Authorities should launch a new “star wars” to take on Google, Facebook and Twitter and stop them enabling extremists and terrorists, according to MPs.
Social media giants are “consciously failing” to stop their sites being used to promote terrorism and recruit extremists, a new report by the Home Affairs Select Committee says.
Those sites – including Twitter, Facebook and YouTube – have become “the vehicle of choice in spreading propaganda and the recruiting platforms for terrorism”, according to a major new report. Those platforms are “the lifeblood of Daesh”, according to Labour MP Keith Vaz, chair of the committee.
He said: "Huge corporations like Google, Facebook and Twitter, with their billion-dollar incomes, are consciously failing to tackle this threat and passing the buck by hiding behind their supranational legal status, despite knowing that their sites are being used by the instigators of terror."
Mr Vaz added: "The companies' failure to tackle this threat has left some parts of the internet ungoverned, unregulated and lawless."
In response the threat posed by those sites, British police need to launch a huge cyberweapon defence force – parallel to the “Star Wars” system that watches for nuclear attack – to monitor the sites and take down sensitive information, the report recommends. That hub would work around-the-clock to “locate the perils early, move quickly to block them and [would be] able to instantly share the sensitive information with other security agencies”.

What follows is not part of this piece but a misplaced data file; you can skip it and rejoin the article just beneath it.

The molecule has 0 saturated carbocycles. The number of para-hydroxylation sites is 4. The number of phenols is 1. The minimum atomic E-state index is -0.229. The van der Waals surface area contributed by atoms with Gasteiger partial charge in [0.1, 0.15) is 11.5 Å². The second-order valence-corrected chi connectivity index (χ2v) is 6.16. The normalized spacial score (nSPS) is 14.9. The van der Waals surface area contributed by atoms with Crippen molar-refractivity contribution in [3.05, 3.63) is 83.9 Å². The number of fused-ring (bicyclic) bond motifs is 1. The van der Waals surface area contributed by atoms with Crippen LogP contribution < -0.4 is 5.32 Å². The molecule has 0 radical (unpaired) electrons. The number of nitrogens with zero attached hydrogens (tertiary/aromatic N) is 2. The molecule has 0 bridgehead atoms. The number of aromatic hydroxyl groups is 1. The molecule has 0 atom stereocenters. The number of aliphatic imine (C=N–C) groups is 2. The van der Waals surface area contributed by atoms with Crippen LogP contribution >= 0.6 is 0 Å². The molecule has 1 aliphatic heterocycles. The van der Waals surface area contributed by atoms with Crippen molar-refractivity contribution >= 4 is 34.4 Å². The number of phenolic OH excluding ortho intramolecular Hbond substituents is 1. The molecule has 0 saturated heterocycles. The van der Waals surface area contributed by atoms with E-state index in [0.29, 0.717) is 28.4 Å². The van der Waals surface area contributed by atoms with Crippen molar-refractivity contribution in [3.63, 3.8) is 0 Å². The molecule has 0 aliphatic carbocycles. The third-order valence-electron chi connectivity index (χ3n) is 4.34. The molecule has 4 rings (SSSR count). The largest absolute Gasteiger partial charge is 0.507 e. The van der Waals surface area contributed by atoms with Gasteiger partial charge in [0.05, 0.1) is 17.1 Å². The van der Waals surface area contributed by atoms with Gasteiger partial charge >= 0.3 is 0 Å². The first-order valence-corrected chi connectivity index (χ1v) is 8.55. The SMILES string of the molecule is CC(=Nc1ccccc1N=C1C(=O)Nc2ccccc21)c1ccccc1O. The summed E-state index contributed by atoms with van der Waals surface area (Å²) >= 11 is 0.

The committee said that it was “alarming” that at those sites “only a few hundred” employees monitor content. It also expressed disgust that some sites don’t actively report extremist content that they find to law enforcement agencies.
According to official figures, there is thought to be around 800 UK-linked fighters that have travelled to Syria and Iraq since conflicts began. About half to those have returned to the UK, and terror-related incidents have increased by a third.
That rise has been matched by police teams that are rapidly increasing the work they do to remove such content. A British police team works to take down such content, having nearly 300 pieces deleted each day.
The committee called for those companies to publish statistics four times a year that set out how many sites and accounts have been deleted.
The sites have done more to remove propaganda from their sites. Last week Twitter announced that it had removed 235,000 accounts for violating its extremism policies – bringing the total to 360,000 since the middle of last year, when it began an unprecedented crackdown.
That announcement came the same week that cleric Anjem Choudhry was convicted of inviting support for Isis. Authorities said that before he was convicted they had run into trouble when trying to get his posts removed.
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